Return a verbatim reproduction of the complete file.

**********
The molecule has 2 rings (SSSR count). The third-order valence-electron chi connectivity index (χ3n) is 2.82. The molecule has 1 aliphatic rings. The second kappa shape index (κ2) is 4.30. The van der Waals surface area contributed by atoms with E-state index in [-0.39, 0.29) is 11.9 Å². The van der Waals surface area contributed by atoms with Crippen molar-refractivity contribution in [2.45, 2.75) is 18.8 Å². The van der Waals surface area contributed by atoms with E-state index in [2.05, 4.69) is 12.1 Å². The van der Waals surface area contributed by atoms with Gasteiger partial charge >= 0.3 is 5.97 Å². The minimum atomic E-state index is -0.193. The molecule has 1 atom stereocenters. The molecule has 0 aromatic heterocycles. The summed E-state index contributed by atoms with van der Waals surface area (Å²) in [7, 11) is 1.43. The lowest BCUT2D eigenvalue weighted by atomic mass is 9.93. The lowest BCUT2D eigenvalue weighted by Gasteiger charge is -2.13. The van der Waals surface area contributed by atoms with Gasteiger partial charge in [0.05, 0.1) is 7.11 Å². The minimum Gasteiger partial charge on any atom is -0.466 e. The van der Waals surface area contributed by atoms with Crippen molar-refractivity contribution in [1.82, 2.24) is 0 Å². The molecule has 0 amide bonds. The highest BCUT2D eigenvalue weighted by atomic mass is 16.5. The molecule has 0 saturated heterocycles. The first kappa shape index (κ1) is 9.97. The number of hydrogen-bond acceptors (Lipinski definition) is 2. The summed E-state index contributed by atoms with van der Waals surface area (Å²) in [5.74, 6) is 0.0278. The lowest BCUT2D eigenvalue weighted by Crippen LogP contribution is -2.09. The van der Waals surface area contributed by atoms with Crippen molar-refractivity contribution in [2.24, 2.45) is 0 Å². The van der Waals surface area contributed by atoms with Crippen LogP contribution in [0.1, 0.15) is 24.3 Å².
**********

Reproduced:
The molecule has 2 rings (SSSR count). The third-order valence-electron chi connectivity index (χ3n) is 2.82. The molecule has 1 aliphatic rings. The second kappa shape index (κ2) is 4.30. The van der Waals surface area contributed by atoms with E-state index in [-0.39, 0.29) is 11.9 Å². The van der Waals surface area contributed by atoms with Crippen molar-refractivity contribution in [2.45, 2.75) is 18.8 Å². The van der Waals surface area contributed by atoms with E-state index in [2.05, 4.69) is 12.1 Å². The van der Waals surface area contributed by atoms with Gasteiger partial charge >= 0.3 is 5.97 Å². The minimum atomic E-state index is -0.193. The molecule has 1 atom stereocenters. The molecule has 0 aromatic heterocycles. The summed E-state index contributed by atoms with van der Waals surface area (Å²) in [7, 11) is 1.43. The lowest BCUT2D eigenvalue weighted by atomic mass is 9.93. The lowest BCUT2D eigenvalue weighted by Gasteiger charge is -2.13. The van der Waals surface area contributed by atoms with Gasteiger partial charge in [0.05, 0.1) is 7.11 Å². The minimum Gasteiger partial charge on any atom is -0.466 e. The van der Waals surface area contributed by atoms with Crippen molar-refractivity contribution in [1.82, 2.24) is 0 Å². The molecule has 0 amide bonds. The highest BCUT2D eigenvalue weighted by atomic mass is 16.5. The molecule has 0 saturated heterocycles. The first kappa shape index (κ1) is 9.97. The number of hydrogen-bond acceptors (Lipinski definition) is 2. The summed E-state index contributed by atoms with van der Waals surface area (Å²) in [5.74, 6) is 0.0278. The lowest BCUT2D eigenvalue weighted by Crippen LogP contribution is -2.09. The van der Waals surface area contributed by atoms with Crippen molar-refractivity contribution in [2.24, 2.45) is 0 Å². The van der Waals surface area contributed by atoms with Crippen LogP contribution in [0.1, 0.15) is 24.3 Å².